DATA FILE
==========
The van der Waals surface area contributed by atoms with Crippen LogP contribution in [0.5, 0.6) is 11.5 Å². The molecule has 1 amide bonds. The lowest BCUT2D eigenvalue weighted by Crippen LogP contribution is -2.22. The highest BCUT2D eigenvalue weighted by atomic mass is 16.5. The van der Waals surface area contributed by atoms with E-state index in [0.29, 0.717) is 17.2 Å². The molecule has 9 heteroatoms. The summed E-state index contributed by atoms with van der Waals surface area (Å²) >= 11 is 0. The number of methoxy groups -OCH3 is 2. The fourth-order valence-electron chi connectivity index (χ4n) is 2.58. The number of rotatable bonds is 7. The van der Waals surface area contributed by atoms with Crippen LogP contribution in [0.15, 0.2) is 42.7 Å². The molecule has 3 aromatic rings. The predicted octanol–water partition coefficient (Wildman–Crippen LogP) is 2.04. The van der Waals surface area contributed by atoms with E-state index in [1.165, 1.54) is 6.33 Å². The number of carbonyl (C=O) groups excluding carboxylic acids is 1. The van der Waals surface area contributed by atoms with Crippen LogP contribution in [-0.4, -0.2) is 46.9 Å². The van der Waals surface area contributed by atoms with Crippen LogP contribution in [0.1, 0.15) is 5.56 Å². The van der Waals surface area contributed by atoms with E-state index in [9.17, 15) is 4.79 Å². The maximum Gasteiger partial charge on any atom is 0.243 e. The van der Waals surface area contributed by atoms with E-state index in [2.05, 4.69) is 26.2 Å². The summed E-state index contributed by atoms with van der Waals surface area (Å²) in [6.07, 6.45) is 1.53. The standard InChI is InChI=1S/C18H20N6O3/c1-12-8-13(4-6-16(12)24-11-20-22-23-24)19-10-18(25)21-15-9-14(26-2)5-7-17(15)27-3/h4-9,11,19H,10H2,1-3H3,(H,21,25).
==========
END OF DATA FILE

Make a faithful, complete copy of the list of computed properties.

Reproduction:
The van der Waals surface area contributed by atoms with Crippen LogP contribution in [0.5, 0.6) is 11.5 Å². The molecule has 1 amide bonds. The lowest BCUT2D eigenvalue weighted by Crippen LogP contribution is -2.22. The highest BCUT2D eigenvalue weighted by atomic mass is 16.5. The van der Waals surface area contributed by atoms with E-state index in [0.29, 0.717) is 17.2 Å². The molecule has 9 heteroatoms. The summed E-state index contributed by atoms with van der Waals surface area (Å²) >= 11 is 0. The number of methoxy groups -OCH3 is 2. The fourth-order valence-electron chi connectivity index (χ4n) is 2.58. The number of rotatable bonds is 7. The van der Waals surface area contributed by atoms with Crippen LogP contribution in [0.15, 0.2) is 42.7 Å². The molecule has 3 aromatic rings. The predicted octanol–water partition coefficient (Wildman–Crippen LogP) is 2.04. The van der Waals surface area contributed by atoms with E-state index in [1.165, 1.54) is 6.33 Å². The number of carbonyl (C=O) groups excluding carboxylic acids is 1. The van der Waals surface area contributed by atoms with Crippen LogP contribution in [-0.4, -0.2) is 46.9 Å². The van der Waals surface area contributed by atoms with Crippen LogP contribution in [0.1, 0.15) is 5.56 Å². The van der Waals surface area contributed by atoms with E-state index in [9.17, 15) is 4.79 Å². The maximum Gasteiger partial charge on any atom is 0.243 e. The van der Waals surface area contributed by atoms with E-state index in [2.05, 4.69) is 26.2 Å². The summed E-state index contributed by atoms with van der Waals surface area (Å²) in [6.07, 6.45) is 1.53. The standard InChI is InChI=1S/C18H20N6O3/c1-12-8-13(4-6-16(12)24-11-20-22-23-24)19-10-18(25)21-15-9-14(26-2)5-7-17(15)27-3/h4-9,11,19H,10H2,1-3H3,(H,21,25).